Athens, Ga. – The University of Georgia will receive $5 million in federal funding for Parkinson’s research as part of the omnibus spending package passed by Congress and signed by President Joe Biden on Tuesday, March 15.
The funds, which will support new facilities and equipment for the Johnny Isakson Center for Brain Science and Neurological Disorders at UGA, augment the university’s major investment in brain research and neurological disorders.
The funding line was added to the federal spending bill by U.S. Sen. Lindsey Graham, R-S.C., a longtime colleague and friend of Isakson, a widely respected public servant and UGA alumnus who died in December.
“Sen. Isakson was a true statesman and dedicated public servant who was beloved and respected by his constituents and by those with whom he served,” said UGA President Jere W. Morehead. “We stand committed to honoring Sen. Isakson’s life through our work to find a cure for Parkinson’s disease, and we appreciate Sen. Graham’s generous support in helping us continue this important effort in memory of his colleague.”
Isakson resigned his Senate seat Dec. 31, 2019, citing health problems. He was diagnosed in 2015 with Parkinson’s disease. In February 2021, the university’s campaign to create the Isakson Chair for Parkinson’s Research and Georgia Research Alliance Eminent Scholar position reached its goal of $4.5 million in private commitments, with the final contributor being Isakson himself.
A neurodegenerative disorder affecting the central nervous system, Parkinson’s disease symptoms include tremors, muscle stiffness, and difficulty walking and talking, among others. As the nerve damage progresses over time, it becomes more difficult to treat.
Anumantha Kanthasamy, an internationally renowned researcher of Parkinson’s disease and related neurodegenerative disorders, is leading the establishment of the university’s new center as well as a faculty cluster hire to recruit interdisciplinary researchers with expertise in neuroscience, epigenetics, pharmacology, neurotoxicology and bioinformatics.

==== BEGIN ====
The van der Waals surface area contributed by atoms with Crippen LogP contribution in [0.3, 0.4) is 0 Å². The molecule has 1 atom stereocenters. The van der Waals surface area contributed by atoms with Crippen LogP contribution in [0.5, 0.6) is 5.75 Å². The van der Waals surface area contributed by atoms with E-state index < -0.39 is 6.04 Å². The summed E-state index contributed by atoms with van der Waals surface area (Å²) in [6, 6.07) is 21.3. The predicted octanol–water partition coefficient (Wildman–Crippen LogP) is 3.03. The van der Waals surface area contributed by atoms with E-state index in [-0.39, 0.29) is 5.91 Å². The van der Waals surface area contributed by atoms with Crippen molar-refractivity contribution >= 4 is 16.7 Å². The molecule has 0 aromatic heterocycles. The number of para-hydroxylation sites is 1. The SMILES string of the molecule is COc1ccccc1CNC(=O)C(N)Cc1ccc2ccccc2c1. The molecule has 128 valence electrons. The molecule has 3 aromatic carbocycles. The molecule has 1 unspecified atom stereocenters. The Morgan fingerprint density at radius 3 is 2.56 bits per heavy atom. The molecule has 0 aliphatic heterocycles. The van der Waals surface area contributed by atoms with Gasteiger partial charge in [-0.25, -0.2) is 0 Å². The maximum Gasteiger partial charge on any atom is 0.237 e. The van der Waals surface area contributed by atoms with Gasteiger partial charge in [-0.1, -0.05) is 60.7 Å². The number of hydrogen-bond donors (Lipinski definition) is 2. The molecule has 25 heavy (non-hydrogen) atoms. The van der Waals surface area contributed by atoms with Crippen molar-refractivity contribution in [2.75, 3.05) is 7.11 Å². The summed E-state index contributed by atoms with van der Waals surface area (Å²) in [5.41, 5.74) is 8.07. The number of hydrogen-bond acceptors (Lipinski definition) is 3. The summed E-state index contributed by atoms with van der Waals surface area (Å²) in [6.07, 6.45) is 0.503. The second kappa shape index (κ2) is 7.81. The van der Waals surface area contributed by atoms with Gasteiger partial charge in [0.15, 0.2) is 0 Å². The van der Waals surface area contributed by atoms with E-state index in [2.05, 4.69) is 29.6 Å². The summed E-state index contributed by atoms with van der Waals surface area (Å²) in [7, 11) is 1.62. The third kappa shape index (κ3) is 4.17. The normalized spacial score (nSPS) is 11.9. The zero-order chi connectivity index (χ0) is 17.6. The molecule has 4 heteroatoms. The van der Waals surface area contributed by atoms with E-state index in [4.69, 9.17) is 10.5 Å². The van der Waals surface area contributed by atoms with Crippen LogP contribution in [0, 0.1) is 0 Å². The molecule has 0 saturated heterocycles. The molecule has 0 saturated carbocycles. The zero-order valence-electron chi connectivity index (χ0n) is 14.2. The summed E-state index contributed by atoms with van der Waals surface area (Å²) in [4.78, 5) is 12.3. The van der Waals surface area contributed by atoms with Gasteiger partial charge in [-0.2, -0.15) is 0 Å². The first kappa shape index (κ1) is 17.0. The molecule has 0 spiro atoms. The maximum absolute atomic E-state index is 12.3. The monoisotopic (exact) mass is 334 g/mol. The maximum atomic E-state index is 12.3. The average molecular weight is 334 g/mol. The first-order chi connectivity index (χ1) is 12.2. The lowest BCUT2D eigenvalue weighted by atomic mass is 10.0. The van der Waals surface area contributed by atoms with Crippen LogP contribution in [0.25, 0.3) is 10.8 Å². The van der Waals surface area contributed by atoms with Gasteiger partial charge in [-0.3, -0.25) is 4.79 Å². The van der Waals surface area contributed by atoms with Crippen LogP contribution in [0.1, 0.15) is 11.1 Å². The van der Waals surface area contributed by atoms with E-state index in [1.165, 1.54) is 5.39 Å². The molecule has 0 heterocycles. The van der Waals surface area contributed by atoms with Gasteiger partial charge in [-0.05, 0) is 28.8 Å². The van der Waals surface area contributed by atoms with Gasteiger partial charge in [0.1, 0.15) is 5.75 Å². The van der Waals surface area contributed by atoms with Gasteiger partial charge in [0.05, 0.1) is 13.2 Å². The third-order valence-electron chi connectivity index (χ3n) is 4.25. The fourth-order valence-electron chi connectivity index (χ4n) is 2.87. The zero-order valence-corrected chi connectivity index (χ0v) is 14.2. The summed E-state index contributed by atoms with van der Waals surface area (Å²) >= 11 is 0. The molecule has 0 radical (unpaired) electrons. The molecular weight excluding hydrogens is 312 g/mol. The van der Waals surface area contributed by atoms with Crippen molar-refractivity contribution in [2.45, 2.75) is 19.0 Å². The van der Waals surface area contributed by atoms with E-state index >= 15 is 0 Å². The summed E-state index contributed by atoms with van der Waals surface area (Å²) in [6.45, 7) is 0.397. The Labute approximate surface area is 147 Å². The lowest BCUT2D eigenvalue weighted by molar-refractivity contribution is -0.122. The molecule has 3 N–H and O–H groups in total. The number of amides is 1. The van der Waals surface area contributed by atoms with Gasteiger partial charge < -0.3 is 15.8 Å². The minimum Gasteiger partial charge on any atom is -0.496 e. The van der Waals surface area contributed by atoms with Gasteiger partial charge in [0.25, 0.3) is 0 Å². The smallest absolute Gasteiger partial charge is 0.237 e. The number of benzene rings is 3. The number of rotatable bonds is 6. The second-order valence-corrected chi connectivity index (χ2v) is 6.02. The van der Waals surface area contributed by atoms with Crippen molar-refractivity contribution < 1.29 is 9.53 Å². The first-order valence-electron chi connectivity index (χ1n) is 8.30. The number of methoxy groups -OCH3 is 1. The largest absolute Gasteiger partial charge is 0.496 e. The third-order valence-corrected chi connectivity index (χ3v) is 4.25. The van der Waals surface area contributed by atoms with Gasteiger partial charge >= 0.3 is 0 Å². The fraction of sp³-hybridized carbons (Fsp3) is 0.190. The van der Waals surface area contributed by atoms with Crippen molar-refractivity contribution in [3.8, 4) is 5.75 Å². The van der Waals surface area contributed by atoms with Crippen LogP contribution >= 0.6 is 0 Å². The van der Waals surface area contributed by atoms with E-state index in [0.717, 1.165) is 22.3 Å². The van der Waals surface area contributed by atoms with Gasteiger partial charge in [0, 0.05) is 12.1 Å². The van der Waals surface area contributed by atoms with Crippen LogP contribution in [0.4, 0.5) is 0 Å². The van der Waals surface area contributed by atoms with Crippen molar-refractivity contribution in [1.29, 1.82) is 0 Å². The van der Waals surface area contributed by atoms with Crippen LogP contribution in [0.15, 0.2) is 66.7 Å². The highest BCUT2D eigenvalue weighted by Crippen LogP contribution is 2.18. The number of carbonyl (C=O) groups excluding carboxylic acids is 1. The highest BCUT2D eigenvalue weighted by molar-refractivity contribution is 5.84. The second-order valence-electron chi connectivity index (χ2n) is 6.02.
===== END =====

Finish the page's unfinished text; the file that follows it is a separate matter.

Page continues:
Kanthasamy joined UGA in fall 2021 as the first John H. “Johnny” Isakson Chair and Georgia Research Alliance Eminent Scholar in Parkinson’s Research.
“We’ve been able to diagnose Parkinson’s for more than 200 years, but we still don’t have a treatment that can cure the disease or even stop its progression,” Kanthasamy said. “Over the last two decades, we have identified mutations in a handful of genes that have been linked to Parkinson’s, but that only accounts for about 10% of cases. For the other 90%, we don’t know the cause. Epidemiological studies indicate that exposure to certain chemicals or heavy metals can increase risk, so we’re trying to understand how that exposure predisposes patients for Parkinson’s.”
Prior to joining UGA, Kanthasamy served as director of the Iowa Center for Advanced Neurotoxicology, which he founded at Iowa State University in 2006. He is the principal investigator on multiple research grants from the National Institutes of Health, the U.S. Department of Agriculture, the Michael J. Fox Foundation and the U.S. Department of Defense.
Kanthasamy founded two startup companies, PK Biosciences and Probiome Therapeutics, to help in the commercialization of drug candidates and biomarkers that have emerged from his research.
His laboratory, housed at UGA’s Center for Molecular Medicine, is in close proximity to the Complex Carbohydrate Research Center and Regenerative Bioscience Center, home to faculty with whom he and other brain science researchers will collaborate.